The new platform created 70 percent of user growth in the month for its Opera Mini product, the world's most widely used cellphone browser.
On April 13, Apple accepted distribution of Opera's browser for its iPhone after a long review, opening a new and potentially lucrative market it has so far closely guarded.
"A very significant part of iPhone users has at least tried it," Opera co-founder Jon von Tetzchner told Reuters in an interview. "We are also seeing very nice usage."
Opera's browser promises up to six times faster download speeds than Apple's own browser, and to cut data traffic by up to 90 percent. Massive data traffic from iPhones has caused problems for many operators' networks.
Opera said in its monthly mobile Internet report that mobile browser users totaled 58.9 million at end-April, up 6.6 percent in a month.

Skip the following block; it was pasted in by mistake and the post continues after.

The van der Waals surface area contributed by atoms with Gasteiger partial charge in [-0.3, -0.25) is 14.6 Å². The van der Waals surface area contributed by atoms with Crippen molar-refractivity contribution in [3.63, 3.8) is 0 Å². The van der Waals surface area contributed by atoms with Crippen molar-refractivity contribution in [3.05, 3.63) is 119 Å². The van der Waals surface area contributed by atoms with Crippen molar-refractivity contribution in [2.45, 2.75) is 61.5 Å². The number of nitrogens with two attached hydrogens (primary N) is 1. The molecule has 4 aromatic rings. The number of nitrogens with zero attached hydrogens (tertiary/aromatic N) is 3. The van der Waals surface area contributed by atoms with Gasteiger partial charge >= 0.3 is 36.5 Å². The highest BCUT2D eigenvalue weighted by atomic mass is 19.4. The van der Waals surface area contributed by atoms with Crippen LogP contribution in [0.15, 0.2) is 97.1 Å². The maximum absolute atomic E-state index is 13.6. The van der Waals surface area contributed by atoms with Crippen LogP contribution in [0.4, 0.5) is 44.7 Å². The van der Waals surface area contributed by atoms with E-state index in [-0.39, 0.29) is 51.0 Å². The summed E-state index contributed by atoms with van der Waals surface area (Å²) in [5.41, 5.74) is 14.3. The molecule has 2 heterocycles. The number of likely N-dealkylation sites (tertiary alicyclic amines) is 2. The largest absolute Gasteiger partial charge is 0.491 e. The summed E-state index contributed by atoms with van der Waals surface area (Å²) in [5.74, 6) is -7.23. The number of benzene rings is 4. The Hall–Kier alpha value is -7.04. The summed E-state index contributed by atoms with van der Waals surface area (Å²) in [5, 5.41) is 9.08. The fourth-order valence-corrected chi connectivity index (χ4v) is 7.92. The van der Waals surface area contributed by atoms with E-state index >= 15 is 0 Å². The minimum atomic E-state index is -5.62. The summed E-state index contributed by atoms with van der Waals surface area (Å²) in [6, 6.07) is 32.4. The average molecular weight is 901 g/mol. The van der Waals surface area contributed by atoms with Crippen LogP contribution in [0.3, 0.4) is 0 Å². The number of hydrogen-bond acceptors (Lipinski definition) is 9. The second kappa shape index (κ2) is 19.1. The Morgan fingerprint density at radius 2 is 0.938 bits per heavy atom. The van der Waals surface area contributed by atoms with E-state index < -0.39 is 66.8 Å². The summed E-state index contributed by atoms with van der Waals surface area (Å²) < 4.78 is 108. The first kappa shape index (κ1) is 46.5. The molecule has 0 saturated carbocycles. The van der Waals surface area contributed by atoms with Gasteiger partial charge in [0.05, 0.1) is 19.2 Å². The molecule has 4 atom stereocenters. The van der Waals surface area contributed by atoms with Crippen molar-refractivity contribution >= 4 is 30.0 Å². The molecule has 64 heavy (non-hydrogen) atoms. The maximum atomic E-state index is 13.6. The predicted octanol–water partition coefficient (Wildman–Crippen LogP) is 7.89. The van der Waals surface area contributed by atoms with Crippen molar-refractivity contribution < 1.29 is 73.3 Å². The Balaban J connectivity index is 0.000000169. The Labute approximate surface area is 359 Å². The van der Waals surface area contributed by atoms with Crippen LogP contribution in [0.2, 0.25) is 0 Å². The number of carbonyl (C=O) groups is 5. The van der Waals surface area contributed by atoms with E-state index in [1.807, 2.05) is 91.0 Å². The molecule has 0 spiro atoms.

Opera has increased its lead over the iPhone browser in the last few months, and controls 26.7 percent of the market in May so far, according to Web analytics firm StatCounter.
The iPhone browser and Nokia browser followed with 20.1 percent and 14.6 percent of the market respectively.
Mobile Internet usage has boomed since the 2007 introduction of the iPhone, but Opera said global mobile data traffic through its servers grew only 0.6 percent in April from March.
Von Tetzchner said monthly swings in traffic can be large due to holiday seasons and the number of days in a month.
Wireless operators are keen on raising sales from Internet browsing and the social networking boom as revenue from traditional voice calls is declining, but they are facing increasingly congested networks.
This is helping browsers that package data and send only a small amount through wireless networks, like Opera's does.